The Gift of Sight

Cupids, Allegory of Painting by Francois Boucher, 1760s

Cupids, Allegory of Painting by Francois Boucher, 1760s

And so we come around again to Valentine’s Day. After weeks of mad scrambling for seats at the best restaurant, finding a babysitter, buying overpriced flowers and poor-quality chocolate in the shape of a heart, many of us will enjoy this high holiday of romantic indulgence. While we pay annual homage to this patron saint of happy marriages, most of us have never learned the deeper story of St. Valentine and why his example is worth following today.

As the story goes, Valentine was a Roman priest under the reign of Emperor Claudius II. Struggling to recruit men to fight his numerous wars, Claudius banned marriage, thinking that married men had become less enthusiastic than single men about going to war and dying as they ought. Undeterred, Valentine conducted weddings in secret. He was imprisoned around the year 268 and sentenced to death by beating and beheading, supposedly on February 14.

Legend has it that while awaiting his execution, Valentine prayed for his jailer’s daughter, curing her blindness. Before being led away to his glory, he sent a note to the girl, signing it “from your Valentine.”

Of course we don’t know the exact truth of Valentine so many years later, but as stories go, this one is pretty special. Imagine the society in which he lived: sexual licentiousness was rampant and marriage under threat. Christians were a persecuted minority. Valentine’s courage in bringing young Christians together in chaste marriage caused civil unrest and defied the dominant culture and even the law.

Sadly, there is no difficulty imagining such a world. Marriage in the United States has declined steadily since the advent of no-fault divorce in the 1970s. Young people delay marriage, often until their 30s, and a majority of couples cohabit before the wedding, savoring the delights of marriage while rejecting its commitments. The force of law also threatens marriage by defining away its essential quality as a male-female union. A new and credible threat is now rising that would remove limits on the number of spouses within marriage. Marriage as an institution and a cornerstone of our culture is weaker than it has ever been.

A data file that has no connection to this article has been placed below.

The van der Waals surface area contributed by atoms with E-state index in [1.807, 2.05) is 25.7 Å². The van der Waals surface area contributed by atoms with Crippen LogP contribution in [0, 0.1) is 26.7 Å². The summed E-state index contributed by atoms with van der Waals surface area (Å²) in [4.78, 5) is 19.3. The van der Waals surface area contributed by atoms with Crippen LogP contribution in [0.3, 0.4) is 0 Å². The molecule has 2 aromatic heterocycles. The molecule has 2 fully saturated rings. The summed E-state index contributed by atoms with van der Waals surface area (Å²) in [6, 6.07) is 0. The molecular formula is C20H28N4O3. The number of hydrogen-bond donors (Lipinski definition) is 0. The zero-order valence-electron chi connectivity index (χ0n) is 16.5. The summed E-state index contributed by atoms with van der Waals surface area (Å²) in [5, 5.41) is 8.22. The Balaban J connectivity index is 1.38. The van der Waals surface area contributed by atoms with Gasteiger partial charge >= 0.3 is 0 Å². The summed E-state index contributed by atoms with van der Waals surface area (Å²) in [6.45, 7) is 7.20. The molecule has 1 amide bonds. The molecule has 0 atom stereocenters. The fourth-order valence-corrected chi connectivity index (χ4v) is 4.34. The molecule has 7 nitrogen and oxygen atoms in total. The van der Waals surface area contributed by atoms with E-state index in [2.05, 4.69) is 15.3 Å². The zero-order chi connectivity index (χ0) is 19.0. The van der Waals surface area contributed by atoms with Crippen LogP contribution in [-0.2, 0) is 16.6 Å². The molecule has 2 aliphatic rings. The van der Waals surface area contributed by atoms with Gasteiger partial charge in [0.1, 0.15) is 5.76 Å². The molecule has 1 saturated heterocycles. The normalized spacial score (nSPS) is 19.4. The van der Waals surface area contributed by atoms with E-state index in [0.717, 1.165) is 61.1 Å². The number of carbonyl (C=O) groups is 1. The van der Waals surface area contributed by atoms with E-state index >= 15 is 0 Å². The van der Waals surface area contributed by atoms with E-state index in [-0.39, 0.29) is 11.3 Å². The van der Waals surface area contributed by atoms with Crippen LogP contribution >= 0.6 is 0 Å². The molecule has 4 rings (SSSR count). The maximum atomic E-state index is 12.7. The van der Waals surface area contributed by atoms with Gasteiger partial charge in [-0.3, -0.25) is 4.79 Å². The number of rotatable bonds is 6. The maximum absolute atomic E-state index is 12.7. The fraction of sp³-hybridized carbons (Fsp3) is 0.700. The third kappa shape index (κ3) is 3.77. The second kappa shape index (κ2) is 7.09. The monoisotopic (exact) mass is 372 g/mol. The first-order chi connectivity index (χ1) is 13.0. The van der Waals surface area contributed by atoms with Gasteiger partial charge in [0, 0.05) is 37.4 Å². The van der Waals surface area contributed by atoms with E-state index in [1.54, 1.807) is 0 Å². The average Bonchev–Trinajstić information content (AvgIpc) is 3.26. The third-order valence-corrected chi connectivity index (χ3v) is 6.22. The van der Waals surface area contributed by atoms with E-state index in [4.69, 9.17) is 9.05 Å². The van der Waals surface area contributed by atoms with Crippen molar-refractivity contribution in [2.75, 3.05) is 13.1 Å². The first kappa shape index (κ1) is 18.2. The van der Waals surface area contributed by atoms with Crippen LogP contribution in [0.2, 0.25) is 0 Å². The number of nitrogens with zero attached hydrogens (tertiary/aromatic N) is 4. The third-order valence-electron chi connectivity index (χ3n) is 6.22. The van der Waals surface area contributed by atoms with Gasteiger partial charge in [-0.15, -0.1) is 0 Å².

These threats to marriage seem to have one thing in common: They all include a “me-centered” approach to relationships. I can enjoy casual sex whenever I want, so why get married? When my marriage no longer makes me happy, I leave. When society doesn’t approve of my choice in partners, I engage political and cultural activists to redefine the family.

Even Christians too often understand love and marriage as originating in the human heart, giving wide latitude to its fickle emotions. That may be why our marriage health is not too different from that in the general culture.

The radical counter to this is the reality that love and marriage originate within and are grounded in God’s love. John the Beloved Apostle tells us that we can love only because God first loved us. The best expression of love we can muster, with all its imperfections, shortcomings, and selfishness, still draws its ultimate meaning from the eternal exchange of love within the Trinity.

That great litany of love described in Paul’s letter to the Corinthians is a vision of God’s love, not ours. He is the only one who can love with such patience, kindness, forbearance. Only the love of Christ “bears all things, believes all things, hopes all things, endures all things.”

The surface-level, showy and self-serving love often displayed at Valentine’s Day is certainly popular. We just don’t do well in denying our own passions and desires. Others-centered—or Christ-centered—love is far more than just compromise, inconvenience, or self-denial. It is a complete commitment to the best for another, often at great personal expense. It involves crawling outside of one’s own pettiness and pride. It is the washing of another’s feet or the forgiving of another’s sins. To love truly, as God loves, is to give yourself away without expecting to be loved in return.

The Greek word martyria, from which we get our word martyr, is best translated as testimony or witness. Valentine was a martyr for marriage in death. All of us have an opportunity to be living witnesses to God’s purposes for marriage by testifying to its goodness in our lives, by defending its natural qualities in public discourse, and by demonstrating how human love is but a foreshadowing of the great love of Christ for the community of believers throughout time.

For this age, there may be no more powerful martyrdom.


Daniel Weiss is the founder and president of The Brushfires Foundation.